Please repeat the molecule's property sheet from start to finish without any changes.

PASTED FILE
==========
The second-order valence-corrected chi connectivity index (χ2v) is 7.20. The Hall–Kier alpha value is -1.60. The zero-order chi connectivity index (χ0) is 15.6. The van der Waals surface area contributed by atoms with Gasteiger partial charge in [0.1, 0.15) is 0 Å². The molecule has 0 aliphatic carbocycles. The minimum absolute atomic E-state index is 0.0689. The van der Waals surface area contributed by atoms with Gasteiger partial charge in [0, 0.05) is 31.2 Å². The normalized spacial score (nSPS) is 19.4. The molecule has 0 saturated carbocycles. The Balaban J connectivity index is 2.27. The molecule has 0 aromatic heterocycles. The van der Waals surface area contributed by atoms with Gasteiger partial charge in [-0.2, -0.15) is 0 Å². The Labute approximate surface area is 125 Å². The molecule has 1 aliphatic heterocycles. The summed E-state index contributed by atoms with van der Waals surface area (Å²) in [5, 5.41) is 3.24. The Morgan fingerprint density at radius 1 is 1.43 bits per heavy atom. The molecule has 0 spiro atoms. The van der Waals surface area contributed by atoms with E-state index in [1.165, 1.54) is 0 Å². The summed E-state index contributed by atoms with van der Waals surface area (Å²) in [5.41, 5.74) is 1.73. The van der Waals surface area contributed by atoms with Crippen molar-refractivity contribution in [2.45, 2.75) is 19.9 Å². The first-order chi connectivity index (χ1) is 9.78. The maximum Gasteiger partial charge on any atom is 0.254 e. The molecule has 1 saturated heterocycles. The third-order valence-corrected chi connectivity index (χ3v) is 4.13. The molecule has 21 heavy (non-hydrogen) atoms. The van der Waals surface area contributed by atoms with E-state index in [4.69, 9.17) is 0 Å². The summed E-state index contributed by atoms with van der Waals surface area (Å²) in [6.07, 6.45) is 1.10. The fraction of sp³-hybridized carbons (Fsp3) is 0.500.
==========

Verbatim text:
The second-order valence-corrected chi connectivity index (χ2v) is 7.20. The Hall–Kier alpha value is -1.60. The zero-order chi connectivity index (χ0) is 15.6. The van der Waals surface area contributed by atoms with Gasteiger partial charge in [0.1, 0.15) is 0 Å². The molecule has 0 aliphatic carbocycles. The minimum absolute atomic E-state index is 0.0689. The van der Waals surface area contributed by atoms with Gasteiger partial charge in [0, 0.05) is 31.2 Å². The normalized spacial score (nSPS) is 19.4. The molecule has 0 saturated carbocycles. The Balaban J connectivity index is 2.27. The molecule has 0 aromatic heterocycles. The van der Waals surface area contributed by atoms with Gasteiger partial charge in [-0.2, -0.15) is 0 Å². The Labute approximate surface area is 125 Å². The molecule has 1 aliphatic heterocycles. The summed E-state index contributed by atoms with van der Waals surface area (Å²) in [5, 5.41) is 3.24. The Morgan fingerprint density at radius 1 is 1.43 bits per heavy atom. The molecule has 0 spiro atoms. The van der Waals surface area contributed by atoms with E-state index in [1.165, 1.54) is 0 Å². The summed E-state index contributed by atoms with van der Waals surface area (Å²) in [5.41, 5.74) is 1.73. The van der Waals surface area contributed by atoms with Crippen molar-refractivity contribution in [2.45, 2.75) is 19.9 Å². The first-order chi connectivity index (χ1) is 9.78. The maximum Gasteiger partial charge on any atom is 0.254 e. The molecule has 1 saturated heterocycles. The third-order valence-corrected chi connectivity index (χ3v) is 4.13. The molecule has 21 heavy (non-hydrogen) atoms. The van der Waals surface area contributed by atoms with E-state index in [4.69, 9.17) is 0 Å². The summed E-state index contributed by atoms with van der Waals surface area (Å²) in [6.07, 6.45) is 1.10. The fraction of sp³-hybridized carbons (Fsp3) is 0.500.